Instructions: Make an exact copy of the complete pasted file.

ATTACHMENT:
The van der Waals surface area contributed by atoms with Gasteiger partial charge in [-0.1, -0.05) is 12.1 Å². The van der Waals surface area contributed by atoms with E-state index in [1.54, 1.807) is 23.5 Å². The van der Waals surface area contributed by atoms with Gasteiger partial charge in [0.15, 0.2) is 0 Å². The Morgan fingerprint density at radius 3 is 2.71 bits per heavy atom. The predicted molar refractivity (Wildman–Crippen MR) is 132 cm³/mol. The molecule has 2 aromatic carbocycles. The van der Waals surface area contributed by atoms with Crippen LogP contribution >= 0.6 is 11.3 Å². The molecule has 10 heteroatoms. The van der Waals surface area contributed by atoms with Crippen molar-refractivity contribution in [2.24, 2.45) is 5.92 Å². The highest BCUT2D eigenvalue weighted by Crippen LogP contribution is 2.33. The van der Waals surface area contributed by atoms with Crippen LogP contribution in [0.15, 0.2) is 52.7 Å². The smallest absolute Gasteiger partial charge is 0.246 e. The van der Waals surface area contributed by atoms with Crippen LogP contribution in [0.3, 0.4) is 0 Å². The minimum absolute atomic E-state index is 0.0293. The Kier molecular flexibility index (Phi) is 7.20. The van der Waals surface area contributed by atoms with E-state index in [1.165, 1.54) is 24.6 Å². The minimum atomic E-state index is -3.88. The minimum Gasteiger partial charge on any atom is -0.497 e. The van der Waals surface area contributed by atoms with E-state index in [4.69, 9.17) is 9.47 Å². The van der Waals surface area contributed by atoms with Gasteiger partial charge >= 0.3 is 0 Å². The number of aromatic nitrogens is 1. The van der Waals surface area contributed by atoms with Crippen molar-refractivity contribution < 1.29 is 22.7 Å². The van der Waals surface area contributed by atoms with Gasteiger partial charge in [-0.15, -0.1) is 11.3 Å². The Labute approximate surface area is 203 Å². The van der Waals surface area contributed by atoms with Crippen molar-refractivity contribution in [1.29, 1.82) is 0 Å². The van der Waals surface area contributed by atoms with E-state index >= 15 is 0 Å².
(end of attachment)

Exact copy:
The van der Waals surface area contributed by atoms with Gasteiger partial charge in [-0.1, -0.05) is 12.1 Å². The van der Waals surface area contributed by atoms with E-state index in [1.54, 1.807) is 23.5 Å². The van der Waals surface area contributed by atoms with Gasteiger partial charge in [0.15, 0.2) is 0 Å². The Morgan fingerprint density at radius 3 is 2.71 bits per heavy atom. The predicted molar refractivity (Wildman–Crippen MR) is 132 cm³/mol. The molecule has 2 aromatic carbocycles. The van der Waals surface area contributed by atoms with Crippen LogP contribution >= 0.6 is 11.3 Å². The molecule has 10 heteroatoms. The van der Waals surface area contributed by atoms with Crippen molar-refractivity contribution in [2.24, 2.45) is 5.92 Å². The highest BCUT2D eigenvalue weighted by Crippen LogP contribution is 2.33. The van der Waals surface area contributed by atoms with Crippen LogP contribution in [0.15, 0.2) is 52.7 Å². The smallest absolute Gasteiger partial charge is 0.246 e. The van der Waals surface area contributed by atoms with Crippen LogP contribution in [0.3, 0.4) is 0 Å². The minimum absolute atomic E-state index is 0.0293. The Kier molecular flexibility index (Phi) is 7.20. The van der Waals surface area contributed by atoms with E-state index in [1.165, 1.54) is 24.6 Å². The minimum atomic E-state index is -3.88. The minimum Gasteiger partial charge on any atom is -0.497 e. The van der Waals surface area contributed by atoms with E-state index in [4.69, 9.17) is 9.47 Å². The van der Waals surface area contributed by atoms with Gasteiger partial charge >= 0.3 is 0 Å². The number of aromatic nitrogens is 1. The van der Waals surface area contributed by atoms with Crippen molar-refractivity contribution < 1.29 is 22.7 Å². The van der Waals surface area contributed by atoms with Gasteiger partial charge in [-0.15, -0.1) is 11.3 Å². The Labute approximate surface area is 203 Å². The van der Waals surface area contributed by atoms with Crippen molar-refractivity contribution in [1.29, 1.82) is 0 Å². The van der Waals surface area contributed by atoms with E-state index >= 15 is 0 Å².